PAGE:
Queensland Judgments
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YIC Industrial Pty Ltd & Anor v SPA Investments Pty Ltd & Ors

Unreported Citation:

[2022] QCA 95


In this significant case, the Court of Appeal considered whether the inclusion on a registered mortgage of the ACN of a de-registered company which, when registered, had the same name as the lender of moneys secured by the mortgage, gave rise to an ambiguity or absurdity such that it could be altered by an order of rectification.

Sofronoff P and Fraser JA and Flanagan J

27 May 2022

In October 2009, YIC Industrial Pty Ltd (“YIC”) borrowed $3.5 million from two lenders, SPA Investments Pty Ltd (“SPA”) and Pioneer Australia Pty Ltd (“Pioneer 2”). [5]. YIC’s borrowing was to be secured by a mortgage over some of its property for the benefit of SPA and Pioneer 2. [5]. Critically, the transaction documents did not use Pioneer 2’s ACN, but instead used the ACN of a former company by the same name which by that point had been de-registered (“Pioneer 1”). [5]–[6]. Some time later, a solicitor for the third respondent, GSS, submitted a request to correct the ACN with the Titles Office, such that the title unambiguously referred to Pioneer 2 (rather than Pioneer 1) as a mortgagee. [10]–[11].

YIC defaulted under the loan agreement, and SPA and Pioneer 2 exercised their power of sale as mortgagees. [19]. As the sale price was not enough to satisfy all YIC’s indebtedness, proceedings were brought against YIC and the guarantors under the loan agreement for the remainder of the debt. [19]–[20]. The proceedings were brought by SPA and in the name of Pioneer 1. [20]–[22].

YIC subsequently sued, alleging that the debt action was induced by fraud, although summary judgment was granted against it. [23]. The primary judge found, among other things, that there had been no fraud because the inclusion of Pioneer 1’s ACN in the mortgage documents was an error which could have been corrected either with the parties’ agreement or, if YIC refused to agree, through an order for rectification. [28].

On appeal, YIC  accepted that the inclusion of Pioneer 1’s ACN, rather than Pioneer 2’s ACN, on the mortgage was a mistake. [27]. However, it disagreed with the proposition that this mistake was an error which could be corrected by rectification as there was no ambiguity in the transaction documents as they accurately describe an entity that did at one point exist (Pioneer 1), although it had by that time ceased to exist. [30].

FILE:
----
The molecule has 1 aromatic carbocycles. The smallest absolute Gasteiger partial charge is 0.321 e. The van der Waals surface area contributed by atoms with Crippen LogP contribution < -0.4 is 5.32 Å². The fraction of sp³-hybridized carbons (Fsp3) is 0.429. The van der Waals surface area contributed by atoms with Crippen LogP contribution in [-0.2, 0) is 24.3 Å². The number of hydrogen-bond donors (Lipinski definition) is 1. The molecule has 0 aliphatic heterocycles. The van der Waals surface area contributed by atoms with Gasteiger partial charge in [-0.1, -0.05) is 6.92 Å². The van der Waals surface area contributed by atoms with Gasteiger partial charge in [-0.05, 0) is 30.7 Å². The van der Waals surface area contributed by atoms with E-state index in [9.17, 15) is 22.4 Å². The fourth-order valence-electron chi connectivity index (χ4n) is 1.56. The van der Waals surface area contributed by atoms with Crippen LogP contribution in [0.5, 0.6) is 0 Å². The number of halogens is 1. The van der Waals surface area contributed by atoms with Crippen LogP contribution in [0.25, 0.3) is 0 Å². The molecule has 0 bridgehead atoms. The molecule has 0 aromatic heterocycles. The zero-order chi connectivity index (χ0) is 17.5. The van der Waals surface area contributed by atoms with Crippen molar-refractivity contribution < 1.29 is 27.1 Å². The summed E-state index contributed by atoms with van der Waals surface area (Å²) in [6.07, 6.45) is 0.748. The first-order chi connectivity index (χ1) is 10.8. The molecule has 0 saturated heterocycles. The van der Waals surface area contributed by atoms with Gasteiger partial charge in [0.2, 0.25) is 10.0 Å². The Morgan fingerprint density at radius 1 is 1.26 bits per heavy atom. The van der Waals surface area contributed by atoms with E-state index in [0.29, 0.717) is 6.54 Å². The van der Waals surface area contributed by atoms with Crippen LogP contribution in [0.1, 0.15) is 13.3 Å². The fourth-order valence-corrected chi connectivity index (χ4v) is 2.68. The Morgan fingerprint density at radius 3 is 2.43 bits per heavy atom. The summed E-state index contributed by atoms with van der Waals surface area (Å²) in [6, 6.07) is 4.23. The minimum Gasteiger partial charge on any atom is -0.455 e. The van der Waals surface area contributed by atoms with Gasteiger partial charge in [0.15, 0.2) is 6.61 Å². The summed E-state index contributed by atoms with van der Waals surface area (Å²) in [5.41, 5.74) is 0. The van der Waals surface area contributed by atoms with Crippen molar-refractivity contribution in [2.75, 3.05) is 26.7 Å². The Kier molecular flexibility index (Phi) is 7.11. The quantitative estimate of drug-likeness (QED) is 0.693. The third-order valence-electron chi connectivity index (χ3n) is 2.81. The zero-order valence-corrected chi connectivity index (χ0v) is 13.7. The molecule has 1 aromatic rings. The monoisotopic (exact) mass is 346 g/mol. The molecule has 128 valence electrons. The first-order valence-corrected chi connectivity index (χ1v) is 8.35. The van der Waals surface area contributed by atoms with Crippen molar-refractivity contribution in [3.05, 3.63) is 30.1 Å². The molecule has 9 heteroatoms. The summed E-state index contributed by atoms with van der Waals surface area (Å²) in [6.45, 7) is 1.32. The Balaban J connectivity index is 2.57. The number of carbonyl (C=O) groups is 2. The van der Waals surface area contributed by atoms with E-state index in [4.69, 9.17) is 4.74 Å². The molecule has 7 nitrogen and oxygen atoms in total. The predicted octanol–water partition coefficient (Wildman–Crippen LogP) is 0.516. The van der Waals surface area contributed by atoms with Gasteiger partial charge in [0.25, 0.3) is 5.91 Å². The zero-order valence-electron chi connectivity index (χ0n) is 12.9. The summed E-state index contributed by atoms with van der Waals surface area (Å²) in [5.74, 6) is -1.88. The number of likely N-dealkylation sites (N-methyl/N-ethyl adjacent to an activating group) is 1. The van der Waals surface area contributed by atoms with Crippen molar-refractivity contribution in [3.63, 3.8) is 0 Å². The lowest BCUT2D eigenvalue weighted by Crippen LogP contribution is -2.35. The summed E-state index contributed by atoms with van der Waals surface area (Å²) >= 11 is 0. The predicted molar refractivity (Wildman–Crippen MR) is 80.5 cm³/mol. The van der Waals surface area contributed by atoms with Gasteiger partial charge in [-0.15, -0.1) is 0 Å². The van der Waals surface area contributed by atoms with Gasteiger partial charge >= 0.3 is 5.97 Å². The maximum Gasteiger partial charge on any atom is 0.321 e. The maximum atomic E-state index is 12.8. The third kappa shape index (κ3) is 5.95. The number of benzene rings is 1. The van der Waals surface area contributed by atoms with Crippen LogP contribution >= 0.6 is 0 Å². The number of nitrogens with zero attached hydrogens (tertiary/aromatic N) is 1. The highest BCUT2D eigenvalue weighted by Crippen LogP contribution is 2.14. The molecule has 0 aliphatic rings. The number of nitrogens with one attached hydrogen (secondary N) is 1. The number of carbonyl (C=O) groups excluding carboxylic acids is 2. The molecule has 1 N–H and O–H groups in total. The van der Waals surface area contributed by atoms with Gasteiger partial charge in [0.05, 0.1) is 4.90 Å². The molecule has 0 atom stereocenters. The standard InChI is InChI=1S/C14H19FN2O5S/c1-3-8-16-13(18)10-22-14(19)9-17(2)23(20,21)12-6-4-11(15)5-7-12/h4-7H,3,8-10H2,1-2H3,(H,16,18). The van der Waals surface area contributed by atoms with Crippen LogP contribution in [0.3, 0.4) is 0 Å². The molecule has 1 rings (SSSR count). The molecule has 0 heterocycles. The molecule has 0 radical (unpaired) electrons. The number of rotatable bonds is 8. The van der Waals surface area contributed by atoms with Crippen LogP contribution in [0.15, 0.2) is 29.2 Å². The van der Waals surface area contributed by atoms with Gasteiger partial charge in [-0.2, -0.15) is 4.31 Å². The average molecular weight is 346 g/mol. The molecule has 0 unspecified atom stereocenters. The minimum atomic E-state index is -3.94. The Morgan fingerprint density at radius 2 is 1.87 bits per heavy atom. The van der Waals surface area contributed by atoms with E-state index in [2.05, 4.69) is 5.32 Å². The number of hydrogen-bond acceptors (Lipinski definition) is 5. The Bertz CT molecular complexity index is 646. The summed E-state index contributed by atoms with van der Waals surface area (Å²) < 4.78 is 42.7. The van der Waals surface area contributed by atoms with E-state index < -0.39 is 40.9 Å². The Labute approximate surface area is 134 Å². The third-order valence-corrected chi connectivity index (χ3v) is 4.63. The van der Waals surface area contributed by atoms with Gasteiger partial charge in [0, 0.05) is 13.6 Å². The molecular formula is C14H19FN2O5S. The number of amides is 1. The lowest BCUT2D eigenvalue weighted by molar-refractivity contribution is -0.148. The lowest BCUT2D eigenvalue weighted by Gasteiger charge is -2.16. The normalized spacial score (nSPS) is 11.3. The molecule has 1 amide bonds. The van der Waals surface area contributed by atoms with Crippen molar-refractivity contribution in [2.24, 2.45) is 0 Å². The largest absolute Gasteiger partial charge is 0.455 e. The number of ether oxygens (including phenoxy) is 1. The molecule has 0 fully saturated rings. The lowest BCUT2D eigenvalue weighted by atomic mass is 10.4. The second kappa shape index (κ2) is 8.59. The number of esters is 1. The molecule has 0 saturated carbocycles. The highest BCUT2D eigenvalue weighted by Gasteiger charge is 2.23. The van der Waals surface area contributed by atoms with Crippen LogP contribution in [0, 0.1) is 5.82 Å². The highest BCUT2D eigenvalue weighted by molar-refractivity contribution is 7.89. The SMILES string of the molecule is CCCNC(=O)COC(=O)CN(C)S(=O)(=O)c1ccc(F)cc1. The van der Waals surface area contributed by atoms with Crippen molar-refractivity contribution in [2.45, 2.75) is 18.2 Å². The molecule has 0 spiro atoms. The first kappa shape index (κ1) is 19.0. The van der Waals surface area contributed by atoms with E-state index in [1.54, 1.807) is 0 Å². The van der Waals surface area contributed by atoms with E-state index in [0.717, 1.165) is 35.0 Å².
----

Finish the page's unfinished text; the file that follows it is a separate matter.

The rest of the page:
Justice Fraser, with whom Sofronoff P and Flanagan J agreed, did not accept this submission. His Honour considered that contractual ambiguities for the purposes of rectification need not be patent, but could be latent too. [30]. As to this, his Honour found that such a latent ambiguity existed through the inclusion of the extant Pioneer 2’s name and the de-registered Pioneer 1’s ACN. [30].

Justice Fraser considered that any reasonable person in the parties’ position must be taken to have intended that the security deed and mortgage have legal effect. [32]. Accordingly, the inclusion of Pioneer 1’s ACN “is to be disregarded as a mere misnomer”. [32]. Further, his Honour considered that the Court has the power to correct a contract where there was “self-evident absurdity in the literal meaning of part of a contract”. [33]. Here, the absurdity arose because a company is identified not only through its ACN, but also through its name and indeed through the names of company officers between specified dates. [34]. It followed that the primary judge was entitled to treat Pioneer 2 as one of the lenders and mortgagees, rather than the de-registered Pioneer 1, such that the pleaded fraud claim could not succeed. [34]–[35].

Further, Fraser JA considered that there were no real prospects that YIC could show that SPA, Pioneer 2 or GSS had acted fraudulently in the manner pleaded. [36]–[51]. In the event, the application for an extension of time to appeal and the appeal were dismissed with costs. [55].

M Paterson

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